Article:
Iraq’s northern city of Mosul will on Monday host the country's first international forum on climate change, future challenges and solutions, bringing together local and international experts.
“It will discuss the climate change in Iraq as a whole with a focus on finding solutions through collaboration between local and international entities,” Omar Mohammed, the founder of Mosul Eye, a leading non-government group that organised the forum, told The National.
“It is an opportunity to explore the green economy, innovation and more creative and sustainable solutions."
Mr Mohammed's home town Mosul will be “at the centre of this as a city with challenges but also unexplored resources, especially water", he said.
Mosul is still recovering from the three-year reign of ISIS and the war to claw back the city from the militants. It and surrounding areas are facing a wide range of challenges, from post-war reconstruction to climate change threats.
After ISIS overran the city in 2014, Mosul Eye became known internationally as a defiant, anonymous online site, providing a glimpse of life inside the city under the militants’ occupation.
Last year, Mr Mohammed launched the Green Mosul initiative to plant trees in different areas in and around Mosul, including a forest inside the city. More than 9,000 trees have been planted.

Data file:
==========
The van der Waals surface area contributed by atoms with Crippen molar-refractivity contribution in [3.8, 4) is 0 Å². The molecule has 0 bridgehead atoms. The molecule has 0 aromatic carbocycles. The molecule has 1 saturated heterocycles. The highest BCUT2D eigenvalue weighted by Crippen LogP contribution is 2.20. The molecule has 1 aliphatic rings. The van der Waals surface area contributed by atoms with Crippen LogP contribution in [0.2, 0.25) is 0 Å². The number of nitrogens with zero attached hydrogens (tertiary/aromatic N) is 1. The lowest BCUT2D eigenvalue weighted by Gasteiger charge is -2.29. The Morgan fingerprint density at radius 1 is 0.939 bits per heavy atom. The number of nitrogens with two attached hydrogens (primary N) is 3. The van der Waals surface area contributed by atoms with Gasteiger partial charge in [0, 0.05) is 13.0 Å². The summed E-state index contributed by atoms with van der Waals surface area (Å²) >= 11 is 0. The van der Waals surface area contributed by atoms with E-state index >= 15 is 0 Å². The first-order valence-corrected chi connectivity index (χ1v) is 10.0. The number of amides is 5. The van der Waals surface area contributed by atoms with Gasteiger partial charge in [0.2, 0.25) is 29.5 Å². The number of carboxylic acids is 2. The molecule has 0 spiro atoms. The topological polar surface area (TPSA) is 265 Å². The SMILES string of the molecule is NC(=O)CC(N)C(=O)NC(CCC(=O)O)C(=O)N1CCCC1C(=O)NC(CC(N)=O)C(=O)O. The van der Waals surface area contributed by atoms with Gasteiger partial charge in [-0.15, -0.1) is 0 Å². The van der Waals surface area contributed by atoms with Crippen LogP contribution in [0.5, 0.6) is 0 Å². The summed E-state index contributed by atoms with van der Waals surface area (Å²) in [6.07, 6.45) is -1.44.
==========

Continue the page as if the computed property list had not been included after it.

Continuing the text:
“This also marks a new beginning, as the people of Mosul have planted the seeds of a green future for the city,” the NGO said.
“The initiative played an instrumental part in promoting urban greening as a means towards post-war stabilisation and raising awareness about climate change."
The one-day event, called the Climate Change International Forum, will take place at the Grand Theatre of Mosul University.
Local authorities, community leaders, activists, students and professors, as well as diplomats, international NGOs and experts, will attend the forum.
The participants will reflect on what has been achieved so far and discuss concrete solutions to current and coming climate-related challenges.
Iraq’s Ministry of Environment says the war-ravaged country is the fifth most vulnerable country in the world to the effects of climate change.
It faces a wide range of challenges made worse by water insecurity, mismanagement and man-made problems such as the illegal clearing of agricultural areas to build houses.
More frequent and intense droughts, sandstorms, heatwaves and rising sea levels are wreaking havoc on people's livelihoods and communities.
As climate change worsens, dangerous weather events are posing threats to the country’s social coherence, worsening disputes over land and water, and further weakening Iraq's fragile economy.